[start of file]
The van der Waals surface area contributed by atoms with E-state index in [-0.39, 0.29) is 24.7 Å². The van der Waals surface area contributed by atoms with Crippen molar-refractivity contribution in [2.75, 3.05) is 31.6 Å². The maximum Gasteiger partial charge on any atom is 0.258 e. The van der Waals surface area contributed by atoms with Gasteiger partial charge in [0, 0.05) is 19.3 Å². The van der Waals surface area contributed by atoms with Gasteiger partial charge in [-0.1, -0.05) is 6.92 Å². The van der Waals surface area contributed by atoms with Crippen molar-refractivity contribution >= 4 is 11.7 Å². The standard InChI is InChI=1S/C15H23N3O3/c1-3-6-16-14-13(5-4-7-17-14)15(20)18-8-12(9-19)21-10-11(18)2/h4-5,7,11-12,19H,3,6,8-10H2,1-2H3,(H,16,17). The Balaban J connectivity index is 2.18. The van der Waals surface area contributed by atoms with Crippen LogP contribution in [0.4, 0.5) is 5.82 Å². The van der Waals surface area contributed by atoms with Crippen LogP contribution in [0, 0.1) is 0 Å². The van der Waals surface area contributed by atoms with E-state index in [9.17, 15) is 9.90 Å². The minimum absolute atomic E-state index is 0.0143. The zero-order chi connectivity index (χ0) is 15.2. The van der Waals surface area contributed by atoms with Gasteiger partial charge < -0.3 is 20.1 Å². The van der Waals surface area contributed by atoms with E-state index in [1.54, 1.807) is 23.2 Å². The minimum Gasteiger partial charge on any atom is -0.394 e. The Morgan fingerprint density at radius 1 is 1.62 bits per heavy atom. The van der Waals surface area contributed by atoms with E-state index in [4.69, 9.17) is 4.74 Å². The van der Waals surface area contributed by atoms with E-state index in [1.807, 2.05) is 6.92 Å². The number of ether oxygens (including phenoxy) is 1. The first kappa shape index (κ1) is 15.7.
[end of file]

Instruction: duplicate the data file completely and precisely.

The van der Waals surface area contributed by atoms with E-state index in [-0.39, 0.29) is 24.7 Å². The van der Waals surface area contributed by atoms with Crippen molar-refractivity contribution in [2.75, 3.05) is 31.6 Å². The maximum Gasteiger partial charge on any atom is 0.258 e. The van der Waals surface area contributed by atoms with Gasteiger partial charge in [0, 0.05) is 19.3 Å². The van der Waals surface area contributed by atoms with Gasteiger partial charge in [-0.1, -0.05) is 6.92 Å². The van der Waals surface area contributed by atoms with Crippen molar-refractivity contribution >= 4 is 11.7 Å². The standard InChI is InChI=1S/C15H23N3O3/c1-3-6-16-14-13(5-4-7-17-14)15(20)18-8-12(9-19)21-10-11(18)2/h4-5,7,11-12,19H,3,6,8-10H2,1-2H3,(H,16,17). The Balaban J connectivity index is 2.18. The van der Waals surface area contributed by atoms with Crippen LogP contribution in [0.4, 0.5) is 5.82 Å². The van der Waals surface area contributed by atoms with Crippen LogP contribution in [0, 0.1) is 0 Å². The van der Waals surface area contributed by atoms with E-state index in [9.17, 15) is 9.90 Å². The minimum absolute atomic E-state index is 0.0143. The zero-order chi connectivity index (χ0) is 15.2. The van der Waals surface area contributed by atoms with Gasteiger partial charge < -0.3 is 20.1 Å². The van der Waals surface area contributed by atoms with E-state index in [1.54, 1.807) is 23.2 Å². The minimum Gasteiger partial charge on any atom is -0.394 e. The Morgan fingerprint density at radius 1 is 1.62 bits per heavy atom. The van der Waals surface area contributed by atoms with E-state index in [4.69, 9.17) is 4.74 Å². The van der Waals surface area contributed by atoms with E-state index in [1.807, 2.05) is 6.92 Å². The number of ether oxygens (including phenoxy) is 1. The first kappa shape index (κ1) is 15.7.